Substance use disorder and addiction offset the dynamics of family life. This results in many conflicts, child abuse, financial instability, and health challenges. A report shows that about 100 million family members have been affected by relatives struggling with addiction. Relatives of persons living with a substance use disorder are also at risk of substance misuse. However, the family can also play critical roles in facilitating the recovery of a relative living with substance use disorder. But, the part of the family in recovering persons living with addiction is often under-utilized by caregivers.

Unhealthy Roles Relatives Assume in Addiction

When a loved one struggles with addiction, relatives assume unhealthy roles; some can be maladaptive and not beneficial to the family in the long run. Here are some of the typical roles:

The Savior or Hero: When a relative is struggling with addiction, one of the family relatives attempts to compensate for the dysfunction in the family. They try to cover the lapses of the person living with the addiction, and they may even be in denial. Their lack of acceptance can often be maladaptive for the individual’s recovery.

The Mascot: This describes the relative that uses humor to relieve the tension in the family. This is also a coping mechanism, usually maladaptive because the mascot tries to deflect the hurt and pain.

The Lost Child: This describes the family member that avoids conflicts and internally suppresses their emotions.

The Scapegoat: This person adopts the role of the blame-bearer; they also try to deflect the blame for their actions. They are usually helpful in reducing the attention given to the person living with the addiction. This role is also an abnormal coping mechanism.

The Enabler/Rescuer: This refers to the family member that cleans up the mess after the person living with the addiction. They try to shield the person living with the addiction from the consequences of their actions, which is often counterproductive for recovery.

Healthy Family Roles in Addiction Recovery

Relatives of persons living with addiction can be deliberate about avoiding unhealthy roles assumption as they are often maladaptive for recovery. Other healthy family roles in the recovery process of persons living with addiction can include the following:

Enabling Accountability: Relatives can encourage the recovery of persons living with addiction by helping them become accountable. Relatives offer support but can still be firm on them and not encourage addiction-sustaining patterns.

Finding Treatment Options: Another central family’s role in addiction recovery is to help their loved one seek help. Usually, a person living with addiction may be unwilling to seek help. Relatives can bridge this gap by taking the responsibility of seeking and exploring treatment options for their loved ones.

Ensuring Adherence: This is a significant part of the family’s role in addiction recovery. Relatives can encourage their loved ones to comply with medical instructions and follow through with their treatment. This is a crucial family role in recovery process, as many living with addiction often drop out of treatment.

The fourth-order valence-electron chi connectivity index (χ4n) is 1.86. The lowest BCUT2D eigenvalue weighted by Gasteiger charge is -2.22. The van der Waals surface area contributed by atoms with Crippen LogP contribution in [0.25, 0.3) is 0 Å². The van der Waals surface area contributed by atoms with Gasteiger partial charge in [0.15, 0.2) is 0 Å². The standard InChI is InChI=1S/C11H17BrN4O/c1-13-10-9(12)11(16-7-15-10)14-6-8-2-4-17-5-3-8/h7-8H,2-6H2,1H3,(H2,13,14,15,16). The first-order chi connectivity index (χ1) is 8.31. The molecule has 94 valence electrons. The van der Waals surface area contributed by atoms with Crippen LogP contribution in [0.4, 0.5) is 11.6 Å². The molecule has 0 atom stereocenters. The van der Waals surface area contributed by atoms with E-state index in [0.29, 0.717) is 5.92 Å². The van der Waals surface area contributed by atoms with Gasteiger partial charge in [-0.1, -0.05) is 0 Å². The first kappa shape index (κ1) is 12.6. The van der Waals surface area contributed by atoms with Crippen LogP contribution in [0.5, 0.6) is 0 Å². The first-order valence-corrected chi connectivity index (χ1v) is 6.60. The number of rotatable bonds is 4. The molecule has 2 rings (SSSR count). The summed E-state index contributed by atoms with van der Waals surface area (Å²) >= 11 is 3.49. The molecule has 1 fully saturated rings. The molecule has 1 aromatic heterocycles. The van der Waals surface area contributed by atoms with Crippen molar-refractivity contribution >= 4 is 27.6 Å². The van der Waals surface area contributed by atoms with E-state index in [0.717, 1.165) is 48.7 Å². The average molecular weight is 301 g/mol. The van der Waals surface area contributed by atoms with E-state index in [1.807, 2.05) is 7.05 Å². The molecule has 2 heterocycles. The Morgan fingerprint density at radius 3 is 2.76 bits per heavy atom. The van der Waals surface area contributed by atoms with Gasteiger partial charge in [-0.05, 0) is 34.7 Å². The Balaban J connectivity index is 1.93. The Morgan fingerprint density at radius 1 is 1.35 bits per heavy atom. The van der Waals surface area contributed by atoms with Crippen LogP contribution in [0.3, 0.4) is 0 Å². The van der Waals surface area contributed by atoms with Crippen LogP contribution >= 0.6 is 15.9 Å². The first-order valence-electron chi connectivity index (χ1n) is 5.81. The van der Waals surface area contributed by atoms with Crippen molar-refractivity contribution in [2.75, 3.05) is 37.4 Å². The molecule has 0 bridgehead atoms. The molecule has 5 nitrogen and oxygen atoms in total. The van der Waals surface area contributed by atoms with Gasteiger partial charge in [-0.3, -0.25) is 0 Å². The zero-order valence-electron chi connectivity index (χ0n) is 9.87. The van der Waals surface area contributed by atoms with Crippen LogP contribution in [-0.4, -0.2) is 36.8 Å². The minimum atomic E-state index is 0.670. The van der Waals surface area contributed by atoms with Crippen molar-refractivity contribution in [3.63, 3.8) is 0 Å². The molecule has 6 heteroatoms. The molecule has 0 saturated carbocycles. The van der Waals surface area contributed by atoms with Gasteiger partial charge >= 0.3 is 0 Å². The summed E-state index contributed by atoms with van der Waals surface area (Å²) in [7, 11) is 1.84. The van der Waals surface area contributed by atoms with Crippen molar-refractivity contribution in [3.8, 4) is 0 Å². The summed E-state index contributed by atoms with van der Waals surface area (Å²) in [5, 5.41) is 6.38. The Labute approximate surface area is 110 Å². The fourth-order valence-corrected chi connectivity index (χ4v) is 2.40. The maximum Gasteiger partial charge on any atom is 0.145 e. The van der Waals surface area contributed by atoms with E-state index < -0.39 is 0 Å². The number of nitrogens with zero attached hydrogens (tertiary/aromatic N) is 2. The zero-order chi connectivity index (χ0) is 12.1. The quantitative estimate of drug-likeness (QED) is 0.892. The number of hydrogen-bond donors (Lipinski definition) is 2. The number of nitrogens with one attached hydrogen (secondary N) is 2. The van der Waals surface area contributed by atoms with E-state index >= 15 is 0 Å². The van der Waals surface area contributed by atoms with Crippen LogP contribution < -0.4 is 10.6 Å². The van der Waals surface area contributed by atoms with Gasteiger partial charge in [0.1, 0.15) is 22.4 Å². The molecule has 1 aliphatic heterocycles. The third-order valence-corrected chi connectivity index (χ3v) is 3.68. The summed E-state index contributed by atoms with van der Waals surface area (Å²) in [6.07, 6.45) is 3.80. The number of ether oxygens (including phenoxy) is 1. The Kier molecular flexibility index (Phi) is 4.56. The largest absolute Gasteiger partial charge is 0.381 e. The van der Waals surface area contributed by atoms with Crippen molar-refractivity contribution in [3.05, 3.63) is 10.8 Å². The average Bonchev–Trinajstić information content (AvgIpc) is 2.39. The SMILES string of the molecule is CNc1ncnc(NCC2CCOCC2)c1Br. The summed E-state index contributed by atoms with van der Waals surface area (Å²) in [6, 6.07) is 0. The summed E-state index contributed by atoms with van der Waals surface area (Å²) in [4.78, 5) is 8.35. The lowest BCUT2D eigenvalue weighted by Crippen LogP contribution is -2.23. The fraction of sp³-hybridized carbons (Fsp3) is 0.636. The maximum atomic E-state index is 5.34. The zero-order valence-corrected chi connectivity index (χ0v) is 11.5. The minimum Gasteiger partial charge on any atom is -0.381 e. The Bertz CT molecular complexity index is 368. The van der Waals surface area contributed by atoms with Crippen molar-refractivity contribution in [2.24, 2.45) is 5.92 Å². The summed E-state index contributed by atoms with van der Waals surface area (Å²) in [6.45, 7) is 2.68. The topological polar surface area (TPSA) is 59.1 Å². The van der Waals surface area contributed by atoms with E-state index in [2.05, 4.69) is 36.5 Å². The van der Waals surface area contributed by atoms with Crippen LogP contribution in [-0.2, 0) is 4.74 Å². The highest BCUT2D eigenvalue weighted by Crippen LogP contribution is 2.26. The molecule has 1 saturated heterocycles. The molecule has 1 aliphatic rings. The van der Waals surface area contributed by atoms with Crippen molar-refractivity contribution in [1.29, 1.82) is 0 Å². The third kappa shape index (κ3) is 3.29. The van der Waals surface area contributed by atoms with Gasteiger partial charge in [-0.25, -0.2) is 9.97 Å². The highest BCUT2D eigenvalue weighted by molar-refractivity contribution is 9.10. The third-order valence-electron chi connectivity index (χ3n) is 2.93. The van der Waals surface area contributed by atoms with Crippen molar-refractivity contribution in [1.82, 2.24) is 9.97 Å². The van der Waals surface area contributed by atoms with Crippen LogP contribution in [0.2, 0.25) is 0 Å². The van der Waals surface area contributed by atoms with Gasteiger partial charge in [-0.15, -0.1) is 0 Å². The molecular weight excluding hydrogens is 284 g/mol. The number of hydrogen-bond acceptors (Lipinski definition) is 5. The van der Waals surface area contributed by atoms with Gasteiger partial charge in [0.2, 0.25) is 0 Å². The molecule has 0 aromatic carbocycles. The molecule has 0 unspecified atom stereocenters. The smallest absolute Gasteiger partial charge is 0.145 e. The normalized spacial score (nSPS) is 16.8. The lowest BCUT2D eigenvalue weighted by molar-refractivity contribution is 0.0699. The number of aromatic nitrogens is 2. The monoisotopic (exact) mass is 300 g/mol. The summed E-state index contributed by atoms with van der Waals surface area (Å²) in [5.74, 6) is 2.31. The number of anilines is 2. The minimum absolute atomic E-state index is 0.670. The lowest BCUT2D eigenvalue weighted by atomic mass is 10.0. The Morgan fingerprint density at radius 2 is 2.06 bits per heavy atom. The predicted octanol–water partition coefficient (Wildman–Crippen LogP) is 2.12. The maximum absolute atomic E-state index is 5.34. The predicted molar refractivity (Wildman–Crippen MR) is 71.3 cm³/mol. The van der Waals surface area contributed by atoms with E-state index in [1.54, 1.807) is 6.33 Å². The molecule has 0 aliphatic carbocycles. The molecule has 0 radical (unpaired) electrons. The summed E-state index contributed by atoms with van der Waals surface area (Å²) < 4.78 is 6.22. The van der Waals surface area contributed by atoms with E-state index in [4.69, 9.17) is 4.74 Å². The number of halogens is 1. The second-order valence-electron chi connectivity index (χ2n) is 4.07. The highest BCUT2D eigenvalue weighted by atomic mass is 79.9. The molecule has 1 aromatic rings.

Providing Relevant Information: Family roles in substance abuse also include the management and provision of the health information of their loved ones. This includes information such as past treatments, medications they’re using, and other medical histories that may be relevant for health providers. Generally, this is a significant family role in substance abuse management as relatives often possess adequate and the most appropriate medical information.

Support: The role of family members as the primary support system for persons struggling with addiction can not be overemphasized. Relatives can support their loved ones by being present in their treatment and support groups, openly expressing their pride in them seeking help, and preventing stigmatization.

Advocating: Persons struggling with addiction may be vulnerable at times in society. Roles of family members in addiction may include advocating for the rights and privileges of their loved ones. This may be very helpful in getting optimal care in addiction recovery and is a crucial family role in addiction recovery.

Crisis Intervention: The availability of relatives also places them in the position to help and give first aid or seek medical help in crises such as severe withdrawal episodes or adverse reactions from drug usage.

Family Centered-Care for Addiction Recovery

Family-centered care in addiction recovery involves including the family as a vital component of the intervention process in caring for a person with an addiction. Family involvement in care has been shown to increase treatment entry, treatment completion, and outcomes of addiction care. Family-centered care aims to improve the health status of individuals with addiction and the family unit’s health.

SOBA New Jersey provides addiction recovery services that include family programs designed to improve the recovery of individuals with addiction and assist families during the addiction recovery process. If you have a loved one struggling with addiction, contact us today to learn how we can help you and your family achieve optimal health individually and as a family.